Cerebral Palsy Verdict: $23.3 Million – Minnesota – birth injury – delay in performing C-Section

This post was authored by Brian Nash and posted to The Eye Opener on February 28th, 2010.

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This is a report from AboutLawSuits.com:  

The family of a girl who was diagnosed with cerebral palsy as a result of a birth injury has been awarded $23.3 million by a Minnesota jury after suing a hospital for waiting too long to perform a Cesarean section.

The Minnesota cerebral palsy lawsuit was filed against Rice Memorial Hospital and Affiliated Medical Community Center by Elise Rodgers, as a result of alleged negligence during the birth of her daughter, Kylie, in June 2007. According to a report by Minnesota Public Radio, Rodgers claimed that negligent medical care caused the girl to suffer severe brain damage because doctors failed to act quickly once the fetal monitor warned the child was being deprived of oxygen during labor.

The family argued that Kylie’s umbilical cord was compromised, and that doctors should have performed a Cesarean before she suffered permanent brain damage. Kylie, who now has cerebral palsy as a result of the negligent care, requires constant suctioning of her airway, sometimes as often as every three to five minutes, in order to survive, according to the lawsuit.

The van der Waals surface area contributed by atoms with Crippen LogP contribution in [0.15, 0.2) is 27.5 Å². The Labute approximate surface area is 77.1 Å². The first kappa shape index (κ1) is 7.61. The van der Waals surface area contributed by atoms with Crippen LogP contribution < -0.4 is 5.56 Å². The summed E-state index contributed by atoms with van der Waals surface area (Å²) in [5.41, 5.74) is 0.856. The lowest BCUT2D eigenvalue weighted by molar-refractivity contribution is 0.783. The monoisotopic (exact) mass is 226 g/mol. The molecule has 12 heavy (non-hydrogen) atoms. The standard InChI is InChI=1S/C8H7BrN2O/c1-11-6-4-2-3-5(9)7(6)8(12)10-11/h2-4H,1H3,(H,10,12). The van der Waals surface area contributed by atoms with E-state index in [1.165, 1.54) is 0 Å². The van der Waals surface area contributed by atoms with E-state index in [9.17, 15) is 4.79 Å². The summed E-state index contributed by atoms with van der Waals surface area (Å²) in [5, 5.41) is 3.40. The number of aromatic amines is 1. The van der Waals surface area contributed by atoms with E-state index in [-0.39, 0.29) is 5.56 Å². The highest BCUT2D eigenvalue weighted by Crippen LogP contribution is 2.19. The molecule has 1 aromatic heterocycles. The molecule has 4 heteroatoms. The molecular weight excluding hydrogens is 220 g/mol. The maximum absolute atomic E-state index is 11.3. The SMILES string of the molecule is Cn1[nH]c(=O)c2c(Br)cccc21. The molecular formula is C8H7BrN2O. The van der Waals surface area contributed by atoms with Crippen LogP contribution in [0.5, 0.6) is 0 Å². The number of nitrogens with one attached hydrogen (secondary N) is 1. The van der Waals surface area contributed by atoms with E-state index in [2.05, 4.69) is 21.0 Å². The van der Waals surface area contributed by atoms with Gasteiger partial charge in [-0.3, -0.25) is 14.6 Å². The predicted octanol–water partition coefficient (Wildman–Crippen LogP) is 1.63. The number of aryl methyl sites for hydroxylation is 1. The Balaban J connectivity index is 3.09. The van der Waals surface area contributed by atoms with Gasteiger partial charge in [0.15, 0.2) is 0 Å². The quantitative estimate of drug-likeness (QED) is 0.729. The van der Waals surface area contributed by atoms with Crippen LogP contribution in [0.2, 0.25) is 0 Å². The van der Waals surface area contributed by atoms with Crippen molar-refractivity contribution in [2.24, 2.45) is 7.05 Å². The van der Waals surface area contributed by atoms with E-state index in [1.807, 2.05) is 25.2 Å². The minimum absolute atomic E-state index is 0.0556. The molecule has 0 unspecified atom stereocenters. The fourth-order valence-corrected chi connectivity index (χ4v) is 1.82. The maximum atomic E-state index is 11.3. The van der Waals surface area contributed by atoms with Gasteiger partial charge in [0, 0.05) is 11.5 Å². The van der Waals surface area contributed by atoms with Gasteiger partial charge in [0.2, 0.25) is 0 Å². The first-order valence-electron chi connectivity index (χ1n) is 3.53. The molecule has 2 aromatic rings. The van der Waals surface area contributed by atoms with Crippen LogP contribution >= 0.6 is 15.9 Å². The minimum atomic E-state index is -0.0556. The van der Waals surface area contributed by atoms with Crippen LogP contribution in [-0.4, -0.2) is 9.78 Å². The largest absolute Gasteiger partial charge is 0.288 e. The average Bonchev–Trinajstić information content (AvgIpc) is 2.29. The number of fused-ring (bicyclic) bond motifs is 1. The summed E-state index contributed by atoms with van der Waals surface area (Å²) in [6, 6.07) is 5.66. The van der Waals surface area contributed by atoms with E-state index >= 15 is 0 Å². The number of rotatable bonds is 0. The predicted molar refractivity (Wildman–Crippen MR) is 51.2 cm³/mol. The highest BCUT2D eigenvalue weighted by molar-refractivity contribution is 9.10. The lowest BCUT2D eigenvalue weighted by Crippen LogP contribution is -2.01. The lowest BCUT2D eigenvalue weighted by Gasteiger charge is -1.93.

In a verdict handed down earlier this month by a Kandiyohi County jury, Rodgers was awarded $10 million for the child’s future medical expenses, $1.7 million for past medical expenses, $1.5 million for future lost earnings and $10 million for disability, emotional distress and pain.

Many research studies are underway and new therapies are being developed for infants with cerebral palsy.  Nevertheless, many children are still born with this condition and its spectrum of disabilities.  When these injuries are the result of medical negligence by physicians, hospitals and/or other health care providers, the civil litigation system is there to provide for these special needs children.  Contrary to politically-charged statements by those on the right, juries do understand when these life-altering injuries are caused by negligence.  When they do and the care needs are properly presented, verdicts such as this in Minnesota are the proper result.

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